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In response to David Lazer's query about social networks and civil
violence, I am reminded of Charles Tilly's classical work.
_The Vendee_ showed the network basis of counterrevolution in France.
Tilly, Charles. 1969. "Collective Violence in European Perspective." Pp.
4-45 in Violence in America, edited by Hugh Graham and Tedd Gurr.
Washington: U.S. Government Printing Office. was written at a time of
major civil strife in the US, and argued for a network approach.
Tilly, Charles. 1984. Big Structures, Large Processes, Huge Comparisons.
New York: Russell Sage Foundation. is a really nice summary. I still
assign the first half in my network course.
And Tilly has done a huge number of studies on contentious violence in
Europe. (I feel if I can write one paper for every book of his, I am doing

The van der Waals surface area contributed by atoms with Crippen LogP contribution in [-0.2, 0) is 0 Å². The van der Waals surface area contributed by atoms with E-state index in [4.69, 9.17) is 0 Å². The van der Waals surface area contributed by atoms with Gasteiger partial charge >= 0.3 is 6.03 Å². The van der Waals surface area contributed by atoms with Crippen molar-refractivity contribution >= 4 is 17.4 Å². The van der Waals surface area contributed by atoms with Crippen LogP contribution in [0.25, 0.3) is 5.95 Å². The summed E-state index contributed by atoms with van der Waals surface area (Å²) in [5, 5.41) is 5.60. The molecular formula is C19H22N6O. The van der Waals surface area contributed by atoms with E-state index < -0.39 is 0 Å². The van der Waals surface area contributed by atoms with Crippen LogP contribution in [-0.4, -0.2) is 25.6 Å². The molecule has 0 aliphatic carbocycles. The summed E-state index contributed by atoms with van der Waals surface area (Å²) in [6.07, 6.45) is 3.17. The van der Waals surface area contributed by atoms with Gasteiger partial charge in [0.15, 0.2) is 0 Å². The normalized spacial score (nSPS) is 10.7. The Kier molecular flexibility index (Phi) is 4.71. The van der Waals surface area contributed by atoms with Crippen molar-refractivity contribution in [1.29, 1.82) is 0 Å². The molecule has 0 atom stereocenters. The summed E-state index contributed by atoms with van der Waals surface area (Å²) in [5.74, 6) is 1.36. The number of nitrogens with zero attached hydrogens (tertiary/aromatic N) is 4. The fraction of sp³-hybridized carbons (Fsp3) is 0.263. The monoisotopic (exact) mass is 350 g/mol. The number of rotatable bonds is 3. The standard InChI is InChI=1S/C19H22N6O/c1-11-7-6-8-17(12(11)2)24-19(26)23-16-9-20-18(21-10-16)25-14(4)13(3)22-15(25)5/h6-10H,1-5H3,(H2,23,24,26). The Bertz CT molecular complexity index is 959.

And Tilly's one-time student (and my classmate) Joe Feagin took advantage
of post-riot prisioners in Detroit having a lot of time and anger to
interview them and found a network basis of riot participation:
Feagin, Joe and Harlan Hahn. 1973. Ghetto Revolt: The Politics of Violence
in American Cities. New York: Macmillan.
Now, I haven't kept up with the field, but these studies are all relevant.
Barry Wellman Professor of Sociology NetLab Director
wellman at chass.utoronto.ca http://www.chass.utoronto.ca/~wellman
Centre for Urban & Community Studies University of Toronto
455 Spadina Avenue Toronto Canada M5S 2G8 fax:+1-416-978-7162
To network is to live; to live is to network
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